ACCURACY AND POWER
Accuracy has been pretty well treated under the head of cartridges and elsewhere but it will do no harm to sum up here. The miniature cartridges should be capable of keeping ten shots in a one-inch circle at fifty yards. In such ammunition velocity and power are not of moment. Small game cartridges should have an accuracy capable of keeping ten shots in a three-inch at one hundred yards, velocity not less than 1,700 feet, and energy of five hundred pounds or better. Deer and antelope ammunition ought to be accurate enough to keep ten shots in a six-inch circle at two hundred yards, with a two hundred trajectory of not greater than six-inches, and striking force of 1,500 foot pounds or more.
Rifles for longer range game work, suitable for moose elk, caribou, mountain sheep, should have an accuracy equal to a six-inch pattern at two hundred yards, or preferably a four trajectory of not greater than a four-inch at two hundred yards, velocity above 2,500 feet, energy from 2,000 to 3,000 foot pounds. Rifles of big bore for long range use should be capable of keeping a string of shots in an eight-inch circle at two hundred yards. Velocity should be from 2,400 to 2,600 feet, with trajectory to correspond. The power would range from three thousand to four thousand foot pounds.
Jungle rifles should be accurate enough to keep ten shots in a ten-inch circle at two hundred yards, velocity from 2,000 to 2,400 feet, energy from four to five thousand pounds. Elephant rifles should keep ten shots in a fifteen-inch, with velocity above two thousand feet, and energy of not less than five thousand foot pounds. In the case of match cartridges it is not worthwhile to give energy, trajectory, or velocity and they will be omitted from the table.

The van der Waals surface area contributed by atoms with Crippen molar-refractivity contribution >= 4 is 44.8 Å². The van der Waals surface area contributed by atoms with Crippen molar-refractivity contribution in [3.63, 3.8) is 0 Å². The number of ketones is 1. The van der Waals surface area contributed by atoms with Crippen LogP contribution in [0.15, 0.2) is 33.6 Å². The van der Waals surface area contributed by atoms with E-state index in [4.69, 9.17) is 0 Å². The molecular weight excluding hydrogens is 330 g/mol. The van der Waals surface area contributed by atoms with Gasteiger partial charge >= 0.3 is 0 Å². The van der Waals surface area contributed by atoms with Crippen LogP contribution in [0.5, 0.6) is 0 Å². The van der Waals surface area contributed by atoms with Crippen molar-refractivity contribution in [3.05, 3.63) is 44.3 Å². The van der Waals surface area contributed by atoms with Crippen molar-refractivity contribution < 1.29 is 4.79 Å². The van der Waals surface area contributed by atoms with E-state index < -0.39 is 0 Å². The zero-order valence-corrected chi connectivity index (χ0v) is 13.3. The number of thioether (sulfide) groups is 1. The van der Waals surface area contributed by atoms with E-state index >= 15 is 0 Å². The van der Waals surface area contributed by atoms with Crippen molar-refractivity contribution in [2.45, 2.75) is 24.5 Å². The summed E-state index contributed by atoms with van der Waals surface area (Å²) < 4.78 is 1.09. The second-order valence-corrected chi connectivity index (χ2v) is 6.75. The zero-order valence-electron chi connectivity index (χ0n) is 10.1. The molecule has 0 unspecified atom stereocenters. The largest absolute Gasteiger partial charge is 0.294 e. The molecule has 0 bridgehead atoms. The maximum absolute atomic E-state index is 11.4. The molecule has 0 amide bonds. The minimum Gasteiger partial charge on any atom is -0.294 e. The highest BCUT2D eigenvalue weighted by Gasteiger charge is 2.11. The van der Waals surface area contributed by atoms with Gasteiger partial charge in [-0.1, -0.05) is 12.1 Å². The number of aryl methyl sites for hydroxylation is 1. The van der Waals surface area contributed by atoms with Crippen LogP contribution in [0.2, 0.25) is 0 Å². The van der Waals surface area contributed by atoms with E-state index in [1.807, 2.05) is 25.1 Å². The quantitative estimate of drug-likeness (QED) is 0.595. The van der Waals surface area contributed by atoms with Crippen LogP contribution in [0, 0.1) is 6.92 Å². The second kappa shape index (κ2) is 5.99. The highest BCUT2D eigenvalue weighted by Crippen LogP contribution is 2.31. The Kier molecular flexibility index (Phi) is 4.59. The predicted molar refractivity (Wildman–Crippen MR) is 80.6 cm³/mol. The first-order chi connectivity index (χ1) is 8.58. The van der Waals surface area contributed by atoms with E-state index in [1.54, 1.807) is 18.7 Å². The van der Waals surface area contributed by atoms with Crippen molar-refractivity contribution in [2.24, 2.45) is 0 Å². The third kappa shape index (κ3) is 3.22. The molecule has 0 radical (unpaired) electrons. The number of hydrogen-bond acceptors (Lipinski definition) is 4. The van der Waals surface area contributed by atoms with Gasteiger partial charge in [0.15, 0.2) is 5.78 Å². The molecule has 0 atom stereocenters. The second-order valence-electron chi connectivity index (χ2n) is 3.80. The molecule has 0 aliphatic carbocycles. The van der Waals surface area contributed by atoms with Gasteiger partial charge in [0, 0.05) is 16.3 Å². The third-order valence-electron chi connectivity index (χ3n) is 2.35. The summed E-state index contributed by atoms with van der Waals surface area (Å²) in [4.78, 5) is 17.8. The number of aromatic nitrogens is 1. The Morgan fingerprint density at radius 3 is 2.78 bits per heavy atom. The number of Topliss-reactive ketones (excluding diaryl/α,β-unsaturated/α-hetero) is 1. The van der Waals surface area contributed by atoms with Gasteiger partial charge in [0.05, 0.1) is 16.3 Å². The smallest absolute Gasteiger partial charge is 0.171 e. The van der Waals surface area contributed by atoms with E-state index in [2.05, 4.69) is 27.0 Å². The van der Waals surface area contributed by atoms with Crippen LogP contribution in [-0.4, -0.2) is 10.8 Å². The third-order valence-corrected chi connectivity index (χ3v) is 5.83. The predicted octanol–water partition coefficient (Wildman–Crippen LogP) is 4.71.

Most of the figures in the ballistic table which follows are taken from the catalogs of the Winchester and U. M. C. companies and may be accepted as correct. The ballistics of English cartridges are taken from the catalogs of Jeffery, Greener, and Westley-Richards. Usually their statements are rather indefinite, being about so and so—they fail to supply figures for free recoil, and that had to be calculated. Some of the figures for foreign cartridges I have secured from the American agents and I cannot vouch for their correctness. Probably they are approximately true.
It is human nature for a manufacturer to make the best possible showing for his arms and ammunition. For example, one agent who had a rifle giving a muzzle velocity of 2,900 feet gave the trajectory as considerably flatter than that of another rifle with similar weight and shape of bullet, having a speed of 3,100 feet; some builders with rifles having ballistics similar to the '06 gave the free recoil as about half the '06—in that case I had to do some guessing myself. Free recoil of automatic arms cannot be obtained in any instance.
Askins, Charles. Rifles and Rifle Shooting. New York: Outing, 1912. Print.
|Are you aware that Google is offering +1 to Everyone? Share your +1 with Every One of Your Friends by looking for the +1 on websites everywhere!" |
If you liked this site, click
Order Online 24 Hours a Day, 7 Days a Week, 365 Days a Year